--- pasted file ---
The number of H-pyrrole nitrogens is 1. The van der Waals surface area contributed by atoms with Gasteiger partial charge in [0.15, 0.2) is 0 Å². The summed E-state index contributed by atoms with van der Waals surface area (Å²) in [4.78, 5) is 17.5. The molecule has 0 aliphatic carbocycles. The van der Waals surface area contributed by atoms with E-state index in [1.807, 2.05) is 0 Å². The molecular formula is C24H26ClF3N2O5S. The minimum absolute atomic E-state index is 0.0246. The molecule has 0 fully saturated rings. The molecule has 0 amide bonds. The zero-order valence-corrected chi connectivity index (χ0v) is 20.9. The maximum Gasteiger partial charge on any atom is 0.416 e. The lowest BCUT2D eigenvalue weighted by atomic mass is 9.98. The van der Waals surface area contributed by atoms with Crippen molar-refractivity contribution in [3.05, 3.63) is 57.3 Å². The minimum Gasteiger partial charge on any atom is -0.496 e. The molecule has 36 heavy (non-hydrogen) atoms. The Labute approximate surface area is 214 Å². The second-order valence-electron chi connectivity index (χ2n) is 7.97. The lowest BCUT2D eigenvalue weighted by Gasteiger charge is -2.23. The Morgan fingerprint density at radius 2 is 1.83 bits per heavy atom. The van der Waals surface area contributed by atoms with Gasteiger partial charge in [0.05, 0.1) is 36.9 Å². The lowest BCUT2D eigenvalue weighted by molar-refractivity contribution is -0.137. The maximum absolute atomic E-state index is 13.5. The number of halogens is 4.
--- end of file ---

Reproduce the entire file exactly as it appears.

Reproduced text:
The number of H-pyrrole nitrogens is 1. The van der Waals surface area contributed by atoms with Gasteiger partial charge in [0.15, 0.2) is 0 Å². The summed E-state index contributed by atoms with van der Waals surface area (Å²) in [4.78, 5) is 17.5. The molecule has 0 aliphatic carbocycles. The van der Waals surface area contributed by atoms with E-state index in [1.807, 2.05) is 0 Å². The molecular formula is C24H26ClF3N2O5S. The minimum absolute atomic E-state index is 0.0246. The molecule has 0 fully saturated rings. The molecule has 0 amide bonds. The zero-order valence-corrected chi connectivity index (χ0v) is 20.9. The maximum Gasteiger partial charge on any atom is 0.416 e. The lowest BCUT2D eigenvalue weighted by atomic mass is 9.98. The van der Waals surface area contributed by atoms with Crippen molar-refractivity contribution in [3.05, 3.63) is 57.3 Å². The minimum Gasteiger partial charge on any atom is -0.496 e. The molecule has 36 heavy (non-hydrogen) atoms. The Labute approximate surface area is 214 Å². The second-order valence-electron chi connectivity index (χ2n) is 7.97. The lowest BCUT2D eigenvalue weighted by Gasteiger charge is -2.23. The Morgan fingerprint density at radius 2 is 1.83 bits per heavy atom. The van der Waals surface area contributed by atoms with Gasteiger partial charge in [0.05, 0.1) is 36.9 Å². The lowest BCUT2D eigenvalue weighted by molar-refractivity contribution is -0.137. The maximum absolute atomic E-state index is 13.5. The number of halogens is 4.